Neural network dose models for knowledge-based planning in pancreatic SBRT

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Abstract

Purpose:

Stereotactic body radiation therapy (SBRT) for pancreatic cancer requires a skillful approach to deliver ablative doses to the tumor while limiting dose to the highly sensitive duodenum, stomach, and small bowel. Here, we develop knowledge-based artificial neural network dose models (ANN-DMs) to predict dose distributions that would be approved by experienced physicians.

Methods:

Arc-based SBRT treatment plans for 43 pancreatic cancer patients were planned, delivering 30–33 Gy in five fractions. Treatments were overseen by one of two physicians with individual treatment approaches, with variations in prescribed dose, target volume delineation, and primary organs at risk. Using dose distributions calculated by a commercial treatment planning system (TPS), physician-approved treatment plans were used to train ANN-DMs that could predict physician-approved dose distributions based on a set of geometric parameters (vary from voxel to voxel) and plan parameters (constant across all voxels for a given patient). Patient datasets were randomly allocated, with two-thirds used for training, and one-third used for validation. Differences between TPS and ANN-DM dose distributions were used to evaluate model performance. ANN-DM design, including neural network structure and parameter choices, was evaluated to optimize dose model performance.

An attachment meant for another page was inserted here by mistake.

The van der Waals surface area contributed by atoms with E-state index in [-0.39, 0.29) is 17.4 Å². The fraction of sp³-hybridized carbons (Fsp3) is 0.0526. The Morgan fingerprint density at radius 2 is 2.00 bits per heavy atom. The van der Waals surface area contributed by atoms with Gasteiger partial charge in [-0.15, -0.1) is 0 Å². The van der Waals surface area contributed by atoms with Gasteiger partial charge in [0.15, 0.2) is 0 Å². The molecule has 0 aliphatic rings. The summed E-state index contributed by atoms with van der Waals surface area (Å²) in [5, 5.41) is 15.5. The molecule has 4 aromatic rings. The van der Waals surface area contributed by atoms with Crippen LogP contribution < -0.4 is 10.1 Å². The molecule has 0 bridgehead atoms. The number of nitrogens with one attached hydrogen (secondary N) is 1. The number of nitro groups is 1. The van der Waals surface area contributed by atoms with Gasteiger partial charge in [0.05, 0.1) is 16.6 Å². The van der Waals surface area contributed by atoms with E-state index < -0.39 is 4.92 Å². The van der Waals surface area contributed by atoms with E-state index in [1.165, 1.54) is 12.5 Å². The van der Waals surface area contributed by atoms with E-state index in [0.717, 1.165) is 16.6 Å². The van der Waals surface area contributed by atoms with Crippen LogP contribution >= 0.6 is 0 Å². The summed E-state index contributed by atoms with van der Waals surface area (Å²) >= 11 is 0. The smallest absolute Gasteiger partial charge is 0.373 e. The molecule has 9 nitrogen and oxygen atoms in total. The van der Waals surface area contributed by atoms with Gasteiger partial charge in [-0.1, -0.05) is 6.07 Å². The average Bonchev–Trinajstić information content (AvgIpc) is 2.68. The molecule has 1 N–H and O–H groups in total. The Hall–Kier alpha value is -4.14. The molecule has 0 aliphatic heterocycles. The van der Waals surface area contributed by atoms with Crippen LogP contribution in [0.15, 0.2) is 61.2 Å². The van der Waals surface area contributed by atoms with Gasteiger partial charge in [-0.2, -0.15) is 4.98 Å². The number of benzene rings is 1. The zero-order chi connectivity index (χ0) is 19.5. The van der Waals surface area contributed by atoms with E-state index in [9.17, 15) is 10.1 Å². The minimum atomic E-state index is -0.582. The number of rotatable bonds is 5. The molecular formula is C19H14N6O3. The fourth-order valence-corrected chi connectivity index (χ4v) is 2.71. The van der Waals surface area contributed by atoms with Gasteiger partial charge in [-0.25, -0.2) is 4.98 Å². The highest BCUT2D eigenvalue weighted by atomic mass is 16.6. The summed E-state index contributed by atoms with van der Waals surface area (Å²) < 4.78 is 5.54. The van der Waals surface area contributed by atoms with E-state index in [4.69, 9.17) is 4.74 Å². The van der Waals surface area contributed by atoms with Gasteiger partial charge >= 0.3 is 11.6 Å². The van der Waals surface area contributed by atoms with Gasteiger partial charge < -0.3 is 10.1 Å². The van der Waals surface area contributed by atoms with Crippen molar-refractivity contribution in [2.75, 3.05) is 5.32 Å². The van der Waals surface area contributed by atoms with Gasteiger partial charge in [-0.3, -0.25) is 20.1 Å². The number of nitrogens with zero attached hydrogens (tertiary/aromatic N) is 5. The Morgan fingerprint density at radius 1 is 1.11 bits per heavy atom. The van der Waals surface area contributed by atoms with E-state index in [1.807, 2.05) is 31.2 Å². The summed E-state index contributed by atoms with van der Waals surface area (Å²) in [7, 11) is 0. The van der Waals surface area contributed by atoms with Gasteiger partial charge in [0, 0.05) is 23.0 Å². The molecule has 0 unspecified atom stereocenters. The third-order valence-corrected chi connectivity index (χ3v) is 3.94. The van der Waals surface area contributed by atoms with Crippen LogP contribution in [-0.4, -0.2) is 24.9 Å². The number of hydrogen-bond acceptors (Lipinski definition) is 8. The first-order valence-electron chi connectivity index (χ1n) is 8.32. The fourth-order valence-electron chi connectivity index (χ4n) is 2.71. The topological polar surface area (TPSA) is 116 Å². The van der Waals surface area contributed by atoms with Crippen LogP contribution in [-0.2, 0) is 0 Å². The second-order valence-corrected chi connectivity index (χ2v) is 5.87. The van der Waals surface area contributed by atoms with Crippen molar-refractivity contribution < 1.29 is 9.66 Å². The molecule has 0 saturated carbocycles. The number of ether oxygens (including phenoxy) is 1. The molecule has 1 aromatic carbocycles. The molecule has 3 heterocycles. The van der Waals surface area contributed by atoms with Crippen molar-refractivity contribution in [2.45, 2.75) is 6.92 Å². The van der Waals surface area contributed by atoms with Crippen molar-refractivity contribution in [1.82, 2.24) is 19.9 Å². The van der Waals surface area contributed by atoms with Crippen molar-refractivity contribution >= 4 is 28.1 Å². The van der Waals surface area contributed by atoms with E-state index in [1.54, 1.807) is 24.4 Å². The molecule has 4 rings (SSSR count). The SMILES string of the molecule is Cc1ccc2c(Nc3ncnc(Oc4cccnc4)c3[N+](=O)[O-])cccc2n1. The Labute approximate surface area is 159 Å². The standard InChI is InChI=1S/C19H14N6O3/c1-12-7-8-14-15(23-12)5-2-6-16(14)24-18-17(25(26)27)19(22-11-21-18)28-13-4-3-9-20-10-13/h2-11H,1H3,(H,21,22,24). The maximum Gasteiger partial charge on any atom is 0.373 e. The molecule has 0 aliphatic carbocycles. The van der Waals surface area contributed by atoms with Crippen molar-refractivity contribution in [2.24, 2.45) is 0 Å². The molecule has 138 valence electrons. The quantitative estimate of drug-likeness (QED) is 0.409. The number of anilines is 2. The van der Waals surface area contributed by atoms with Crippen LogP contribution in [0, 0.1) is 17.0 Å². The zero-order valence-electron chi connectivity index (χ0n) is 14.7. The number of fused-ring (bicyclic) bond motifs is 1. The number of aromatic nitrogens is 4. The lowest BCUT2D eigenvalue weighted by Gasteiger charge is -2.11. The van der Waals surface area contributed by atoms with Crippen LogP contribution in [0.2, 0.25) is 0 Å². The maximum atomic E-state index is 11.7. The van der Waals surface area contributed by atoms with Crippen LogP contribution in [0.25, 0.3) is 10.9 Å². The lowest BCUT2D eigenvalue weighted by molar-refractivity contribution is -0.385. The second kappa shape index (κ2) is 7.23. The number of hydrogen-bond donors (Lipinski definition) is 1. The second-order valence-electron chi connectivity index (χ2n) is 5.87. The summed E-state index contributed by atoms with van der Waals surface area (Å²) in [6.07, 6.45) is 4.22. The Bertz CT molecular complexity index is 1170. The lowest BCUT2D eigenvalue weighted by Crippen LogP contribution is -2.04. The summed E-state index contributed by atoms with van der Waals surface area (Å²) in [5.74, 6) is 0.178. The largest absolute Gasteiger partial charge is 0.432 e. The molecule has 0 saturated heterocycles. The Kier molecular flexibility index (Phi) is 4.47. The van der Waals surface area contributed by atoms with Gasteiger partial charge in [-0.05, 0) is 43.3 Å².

Results:

Remarkable improvements in ANN-DM accuracy (i.e., from > 30% to < 5% mean absolute dose error, relative to the prescribed dose) were achieved by training separate dose models for the treatment style of each physician. Increased neural network complexity (i.e., more layers, more neurons per layer) did not improve dose model accuracy. Mean dose errors were less than 5% at all distances from the PTV, and mean absolute dose errors were on the order of 5%, but no more than 10%. Dose–volume histogram errors (in cm3) demonstrated good model performance above 25 Gy, but much larger errors were seen at lower doses.

Conclusions:

ANN-DM dose distributions showed excellent overall agreement with TPS dose distributions, and accuracy was substantially improved when each physician's treatment approach was taken into account by training their own dedicated models. In this manner, one could feasibly train ANN-DMs that could predict the dose distribution desired by a given physician for a given treatment site.

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